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Population-Based Osteoporosis Education for Older Women

Authors

  • Linda C. Curry,

    1. Linda C. Curry is a Professor of Nursing, Mildred O. Hogstel is a Professor Emeritus of Nursing, and Pam J. Frable is an Assistant Professor in the Harris School of Nursing at Texas Christian University, Fort Worth, Texas. Gail C. Davis is a Professor of Nursing at Texas Woman's University, Denton, Texas.
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  • Mildred O. Hogstel,

    1. Linda C. Curry is a Professor of Nursing, Mildred O. Hogstel is a Professor Emeritus of Nursing, and Pam J. Frable is an Assistant Professor in the Harris School of Nursing at Texas Christian University, Fort Worth, Texas. Gail C. Davis is a Professor of Nursing at Texas Woman's University, Denton, Texas.
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  • Gail C. Davis,

    1. Linda C. Curry is a Professor of Nursing, Mildred O. Hogstel is a Professor Emeritus of Nursing, and Pam J. Frable is an Assistant Professor in the Harris School of Nursing at Texas Christian University, Fort Worth, Texas. Gail C. Davis is a Professor of Nursing at Texas Woman's University, Denton, Texas.
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  • Pamela J. Frable

    1. Linda C. Curry is a Professor of Nursing, Mildred O. Hogstel is a Professor Emeritus of Nursing, and Pam J. Frable is an Assistant Professor in the Harris School of Nursing at Texas Christian University, Fort Worth, Texas. Gail C. Davis is a Professor of Nursing at Texas Woman's University, Denton, Texas.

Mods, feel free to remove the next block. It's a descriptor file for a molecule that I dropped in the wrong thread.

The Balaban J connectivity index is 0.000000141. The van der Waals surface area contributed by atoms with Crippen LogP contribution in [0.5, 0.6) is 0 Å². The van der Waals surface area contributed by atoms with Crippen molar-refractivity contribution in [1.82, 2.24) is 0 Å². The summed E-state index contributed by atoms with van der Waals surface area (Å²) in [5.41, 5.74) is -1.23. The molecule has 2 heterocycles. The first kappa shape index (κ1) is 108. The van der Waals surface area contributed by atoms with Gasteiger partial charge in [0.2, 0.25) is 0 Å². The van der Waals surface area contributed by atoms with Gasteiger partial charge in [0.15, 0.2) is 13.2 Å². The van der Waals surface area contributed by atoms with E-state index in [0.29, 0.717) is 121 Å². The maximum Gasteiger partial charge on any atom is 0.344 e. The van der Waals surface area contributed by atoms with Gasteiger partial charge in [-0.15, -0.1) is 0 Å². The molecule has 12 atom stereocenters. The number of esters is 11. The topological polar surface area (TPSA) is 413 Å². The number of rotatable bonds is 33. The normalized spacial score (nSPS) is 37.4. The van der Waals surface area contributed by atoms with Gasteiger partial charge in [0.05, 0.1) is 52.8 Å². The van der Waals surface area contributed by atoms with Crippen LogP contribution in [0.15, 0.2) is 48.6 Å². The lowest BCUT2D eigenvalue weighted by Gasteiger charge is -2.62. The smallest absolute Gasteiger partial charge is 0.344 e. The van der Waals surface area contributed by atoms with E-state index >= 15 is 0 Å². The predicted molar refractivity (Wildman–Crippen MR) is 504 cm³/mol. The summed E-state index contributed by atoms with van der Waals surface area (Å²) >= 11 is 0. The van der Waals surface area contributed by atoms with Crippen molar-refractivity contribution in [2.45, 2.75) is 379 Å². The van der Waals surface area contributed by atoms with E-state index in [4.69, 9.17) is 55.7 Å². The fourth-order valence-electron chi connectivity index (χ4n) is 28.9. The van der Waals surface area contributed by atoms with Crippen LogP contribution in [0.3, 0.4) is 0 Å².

Search for more papers by this author

Address correspondence to Linda C. Curry, Ph.D., R.N., Harris School of Nursing, Texas Christian University, TCU Box 298620, Fort Worth, TX 76129. E-mail: l.curry@tcu.edu

Abstract

Abstract With an increased focus on wellness and health promotion, there is a need for community-based strategies to complement traditional strategies aimed at improving individual and aggregate health. An educational program on the prevention, diagnosis, and treatment of osteoporosis was provided for 188 women age 60 and older in three different community settings: churches, retirement homes, and senior citizen centers. The major purposes of the study were to determine whether a community-based program might (a) contribute to older women's knowledge about osteoporosis and (b) promote their intent to use this knowledge. Each participant completed a demographic profile, the Osteoporosis Risk Checklist, and the Osteoporosis Knowledge Questionnaire (OKQ), with the OKQ serving as a pre- and post-test. Before post-testing, a 30-min educational program was provided. Differences among the three groups were risk factors, prior knowledge about osteoporosis, and knowledge at the completion of the program. A majority of the clients indicated an intent to increase calcium in their diet, discuss osteoporosis with their health care provider, check their home environment for safety/falls, and discuss what they had learned with others. Nurses need to plan educational programs in all settings to teach older clients about the risk factors, prevention, diagnosis, and treatment of osteoporosis.

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